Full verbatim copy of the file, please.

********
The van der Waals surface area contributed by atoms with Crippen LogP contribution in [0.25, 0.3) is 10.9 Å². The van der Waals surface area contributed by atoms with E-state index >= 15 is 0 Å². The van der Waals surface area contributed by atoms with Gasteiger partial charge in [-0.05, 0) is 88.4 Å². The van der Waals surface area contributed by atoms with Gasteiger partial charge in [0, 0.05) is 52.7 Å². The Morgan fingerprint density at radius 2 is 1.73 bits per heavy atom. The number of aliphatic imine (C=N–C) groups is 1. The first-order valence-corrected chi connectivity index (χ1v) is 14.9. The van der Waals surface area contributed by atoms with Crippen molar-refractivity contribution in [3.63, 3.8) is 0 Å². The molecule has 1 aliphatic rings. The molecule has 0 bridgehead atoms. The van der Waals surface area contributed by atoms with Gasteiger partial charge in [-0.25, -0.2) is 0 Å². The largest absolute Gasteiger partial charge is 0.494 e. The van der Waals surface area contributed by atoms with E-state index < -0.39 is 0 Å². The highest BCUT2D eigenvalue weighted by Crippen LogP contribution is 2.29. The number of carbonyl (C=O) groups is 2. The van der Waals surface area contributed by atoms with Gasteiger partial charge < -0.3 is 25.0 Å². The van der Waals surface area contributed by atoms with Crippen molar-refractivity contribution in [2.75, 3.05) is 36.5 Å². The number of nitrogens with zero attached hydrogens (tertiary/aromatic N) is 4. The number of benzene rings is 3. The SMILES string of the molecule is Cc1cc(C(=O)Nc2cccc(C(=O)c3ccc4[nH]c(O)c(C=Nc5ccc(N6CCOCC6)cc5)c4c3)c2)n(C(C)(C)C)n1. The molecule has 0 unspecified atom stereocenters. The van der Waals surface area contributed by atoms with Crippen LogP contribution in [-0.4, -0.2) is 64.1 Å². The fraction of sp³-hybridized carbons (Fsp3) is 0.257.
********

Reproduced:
The van der Waals surface area contributed by atoms with Crippen LogP contribution in [0.25, 0.3) is 10.9 Å². The van der Waals surface area contributed by atoms with E-state index >= 15 is 0 Å². The van der Waals surface area contributed by atoms with Gasteiger partial charge in [-0.05, 0) is 88.4 Å². The van der Waals surface area contributed by atoms with Gasteiger partial charge in [0, 0.05) is 52.7 Å². The Morgan fingerprint density at radius 2 is 1.73 bits per heavy atom. The number of aliphatic imine (C=N–C) groups is 1. The first-order valence-corrected chi connectivity index (χ1v) is 14.9. The van der Waals surface area contributed by atoms with Crippen molar-refractivity contribution in [3.63, 3.8) is 0 Å². The molecule has 1 aliphatic rings. The molecule has 0 bridgehead atoms. The van der Waals surface area contributed by atoms with Gasteiger partial charge in [-0.25, -0.2) is 0 Å². The largest absolute Gasteiger partial charge is 0.494 e. The van der Waals surface area contributed by atoms with E-state index < -0.39 is 0 Å². The highest BCUT2D eigenvalue weighted by Crippen LogP contribution is 2.29. The number of carbonyl (C=O) groups is 2. The van der Waals surface area contributed by atoms with Gasteiger partial charge < -0.3 is 25.0 Å². The van der Waals surface area contributed by atoms with Crippen molar-refractivity contribution in [2.75, 3.05) is 36.5 Å². The number of nitrogens with zero attached hydrogens (tertiary/aromatic N) is 4. The number of benzene rings is 3. The SMILES string of the molecule is Cc1cc(C(=O)Nc2cccc(C(=O)c3ccc4[nH]c(O)c(C=Nc5ccc(N6CCOCC6)cc5)c4c3)c2)n(C(C)(C)C)n1. The molecule has 0 unspecified atom stereocenters. The van der Waals surface area contributed by atoms with Crippen LogP contribution in [-0.4, -0.2) is 64.1 Å². The fraction of sp³-hybridized carbons (Fsp3) is 0.257.